There are currently more than 12,000 known diseases, the majority containing some component of heritability. Why so many? Approximately 6,000 generations have lived since "Mitochondrial Eve," the matrilineal ancestor of all modern humans. Every new offspring throws an average of five new DNA variations, called variants, into the mix from 3.1 billion possible positions. These 6,000 generations of breeding have produced abundant variation, with about 4 million variants showing up in 1 percent of the population. If we count extremely rare variants, then approximately 100 million positions of our DNA are variable in the population. All this diversity means that we're all wired just a tad differently from one another.
Since Hippocrates introduced medicine in ancient Greece, its approach has been one size fits all, a practice formalized by today's HMOs. Another serious problem can be referred to as "skim-the-surface" medicine. With more than 12,000 diseases and even more diagnostic tests, even the most learned physician can know only a miniscule percentage of this vast knowledge domain, so trial-and-error medicine is employed. A front-line doctor evaluates symptoms, orders a standard set of diagnostic tests, and then refers the patient, if needed, to a specialist.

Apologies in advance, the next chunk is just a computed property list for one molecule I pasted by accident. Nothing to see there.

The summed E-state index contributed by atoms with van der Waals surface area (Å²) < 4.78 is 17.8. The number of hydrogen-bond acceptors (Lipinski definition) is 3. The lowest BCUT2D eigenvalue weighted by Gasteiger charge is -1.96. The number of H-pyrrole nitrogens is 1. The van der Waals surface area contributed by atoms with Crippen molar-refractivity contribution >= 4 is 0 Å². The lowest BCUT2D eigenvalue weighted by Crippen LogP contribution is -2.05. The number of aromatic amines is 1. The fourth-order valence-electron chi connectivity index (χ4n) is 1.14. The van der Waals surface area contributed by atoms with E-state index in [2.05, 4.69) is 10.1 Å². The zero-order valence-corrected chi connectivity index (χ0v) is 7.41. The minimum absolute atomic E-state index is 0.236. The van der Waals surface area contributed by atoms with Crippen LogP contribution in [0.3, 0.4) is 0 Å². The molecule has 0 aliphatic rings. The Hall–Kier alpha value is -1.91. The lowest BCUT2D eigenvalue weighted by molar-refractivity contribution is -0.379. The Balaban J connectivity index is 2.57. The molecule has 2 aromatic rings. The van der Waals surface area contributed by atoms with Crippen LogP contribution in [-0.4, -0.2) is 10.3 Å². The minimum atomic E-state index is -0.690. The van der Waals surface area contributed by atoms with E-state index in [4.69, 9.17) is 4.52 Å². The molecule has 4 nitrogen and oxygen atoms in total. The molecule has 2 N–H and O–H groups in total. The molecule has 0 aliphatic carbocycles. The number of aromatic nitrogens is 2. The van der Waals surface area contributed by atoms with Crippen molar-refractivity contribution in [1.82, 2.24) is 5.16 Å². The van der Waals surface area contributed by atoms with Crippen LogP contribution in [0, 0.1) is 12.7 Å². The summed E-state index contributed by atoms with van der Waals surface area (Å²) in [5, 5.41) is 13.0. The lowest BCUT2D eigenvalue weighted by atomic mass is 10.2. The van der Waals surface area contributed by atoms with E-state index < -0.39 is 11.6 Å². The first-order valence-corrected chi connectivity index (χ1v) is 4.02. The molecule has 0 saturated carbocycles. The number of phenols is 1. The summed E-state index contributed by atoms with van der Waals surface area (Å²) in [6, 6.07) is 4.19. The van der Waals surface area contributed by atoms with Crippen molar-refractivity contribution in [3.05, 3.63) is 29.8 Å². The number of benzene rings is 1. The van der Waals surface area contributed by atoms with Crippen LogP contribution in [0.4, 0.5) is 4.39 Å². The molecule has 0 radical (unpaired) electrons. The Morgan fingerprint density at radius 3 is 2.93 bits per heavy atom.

What do you think the odds are, using this approach, that your problem will be identified and fixed on the first attempt? If you've suffered more than a few medical setbacks, then you probably won't be surprised to read that, depending on the condition, they're only 30–50 percent. So additional tests are ordered — sometimes repeatedly — leading to costs that are expected to reach $5 trillion in the U.S. by the end of the decade.
There must be a better way!
Personalized medicine, which recognizes that we are all wired differently, holds the greatest promise for transforming health care since antibiotics. The premise is that if specific DNA variants or sets of variants are highly correlated with a disease outcome, drug, or surgical intervention, then this information can be used to better predict disease and treatment outcomes. This is not future fantasy. Many genetic testing labs already conduct business using tests approved by the Food and Drug Administration, and 10 percent of the 1,117 FDA-approved drugs feature a DNA variant on their labels. This is already becoming a major industrial growth sector.
Imagine a future where a doctor collects a patient sample — perhaps spit, a cheek swab, or blood — and uses it to sequence all 3.1 billion bases of the patient's DNA. The DNA sequence is then analyzed and annotated through sophisticated software programs, resulting in easy-to-understand information that empowers patients to manage their health and well-being. People can make lifestyle and other personal decisions based on this information, such as the probability of developing a disease and when onset might occur. Instead of identifying and treating a disease after initial symptoms appear, individuals may work to prevent it. For example, once a woman shows symptoms of ovarian cancer, it is probably too late to cure. But if a gene analysis informs the patient of a 95 percent probability long before onset, she can have her ovaries removed, virtually eliminating the cancer risk, with enough time to freeze an ample amount of eggs for several courses of in vitro fertilization.